Summit participants lamented the lack of employee engagement in workers’ compensation issues and processes. A perceived truth is that employees primarily become engaged in the “what” and “how” of workers’ compensation only following an injury. In this context, organized labor is seen as somewhat exceptional, perhaps most notably in the instances of “opt-out” (see #9).

There is a perceived value in greater employee participation in the development and structure of workers’ compensation (as a result) and workplace safety (as a preventative). Some contend that greater appreciation of the systems would be beneficial in systematic efforts toward simplification and restricting overregulation. It is also perceived that greater appreciation of the systems and their inherent shortcomings would be positive in developing and implementing more effective safety initiatives.

Some Summit participants lament the logistic and regulatory impediments on compensability and care. In pursuit of consistency and predictability, systems have resorted to definitions and time limitations. Failure under some constraints may be fatal to receipt of care or indemnity. Employees are generally informed at hire of the existence of a jurisdiction’s system, procedures for reporting accident or illness, and perhaps some constraints like statutes of limitations. However, at the time of hire, the employee is confronted with a multitude of other facts regarding benefits, leave, compensation, retirement, and more. Many, or all, of the other facts are more immediate and primary foci. The operation and effect of workers’ compensation, a resulting process dependent upon the occurrence of an event neither planned nor expected (“it can’t happen to me”), is easily ignored or at best unappreciated.

There is a value seen in engagement of all employees in the structuring and design of workers’ compensation. There is a value in employee appreciation for the legal and regulatory requirements of these systems. And, there is an expressed frustration at perceived employee ambivalence or skepticism (“it cannot happen to me”) in the greater employee population.

Occupational disease

Workers’ compensation was created to provide care and treatment for injuries resulting from accidents at work. At the inception of these programs, such injuries were largely free from the work-relatedness or “compensability” disputes that exist in the modern systems. Accidents in the early age of workers’ compensation, at least perceived in retrospect today, tended to be less subject to dispute as to occurrence or causal relationship. When a trauma occurs, whether through a vehicle accident or being struck by an object or a fall, the event and causation of resulting medical conditions are perhaps more readily apparent and thus accepted with fewer distractions or questions.

As workers’ compensation systems gained acceptance, the scope was broadened, encompassing more than the apparent results of traumatic events. Exposure to other work-place risks such as chemical exposure and repetitive trivial trauma entered the workers’ compensation realm and brought specific challenges for legislative and regulatory constructs. Causation of injury in such instances may be more difficult to perceive, accept, and prove. There are a variety of challenges to such causation analyses.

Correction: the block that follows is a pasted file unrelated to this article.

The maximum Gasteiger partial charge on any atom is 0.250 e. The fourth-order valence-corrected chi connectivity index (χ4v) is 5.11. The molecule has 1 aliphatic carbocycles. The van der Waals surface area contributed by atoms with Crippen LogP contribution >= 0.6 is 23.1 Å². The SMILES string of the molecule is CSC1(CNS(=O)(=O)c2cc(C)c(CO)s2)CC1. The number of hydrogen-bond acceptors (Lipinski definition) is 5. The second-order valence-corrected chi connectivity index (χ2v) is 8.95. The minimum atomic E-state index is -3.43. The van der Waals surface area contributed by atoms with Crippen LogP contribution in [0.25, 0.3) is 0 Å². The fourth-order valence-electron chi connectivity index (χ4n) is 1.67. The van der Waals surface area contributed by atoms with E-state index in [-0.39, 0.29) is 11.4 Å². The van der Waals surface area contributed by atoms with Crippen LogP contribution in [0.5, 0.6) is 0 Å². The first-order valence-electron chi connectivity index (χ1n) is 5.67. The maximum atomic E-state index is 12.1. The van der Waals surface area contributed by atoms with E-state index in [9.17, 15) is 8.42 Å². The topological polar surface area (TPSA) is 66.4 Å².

In exposure claims, an employee may face significant obstacles in establishing the presence, strength, and perniciousness of an offending agent. Exposure may occur over extended time and geographic expanses. Effects, though pernicious, may be difficult to perceive, document, and prove. Therefore, such risks may prove challenging for workers and carriers attempting to effectively underwrite the risks.

Systems have responded to the uncertainties of such exposure situations with specific statutory and regulatory parameters and constructs. The perceived effect is that such claims are more difficult to both prosecute and defend. There is a sentiment that issues and proofs in such claims require expert testimony to a greater degree than other claims and that therefore litigation is disparately expensive. The issues inherent in these claims have therefore likely contributed to regulatory complexity (see #2), system failures (see #4), worker beliefs (see #10), the adversary nature of the systems (see #6), and attorney involvement (see #25).

Other posts in this series:


(2) Benefit adequacy, Regulatory complexity, Delays in treatment even if compensable

(3) System failures, Incentive is different in WC and group health, Systems are persistently adversarial

(4) Staffing and training of the workers’ compensation professions, Permanent partial compensation, Opt out movement

(5) Injured workers beliefs - not informed or uninformed assumption, Treatment protocols, a benefit or a burden, Perceptions and education

(6) Vocational rehabilitation, Ability versus disability, Methodology of claims handling

(7) Medical ignorance, The critical point in a claim, People who are acting inappropriately

(8) Misclassification, Unrealistic expectation of full recovery and youth, Federalization

(9) A new national commission?, Employee participation in the conversation, Occupational disease

(10) Lawyers in the system, Competition between states, Roles and delineation

(11) Single payer, Outliers, Conclusions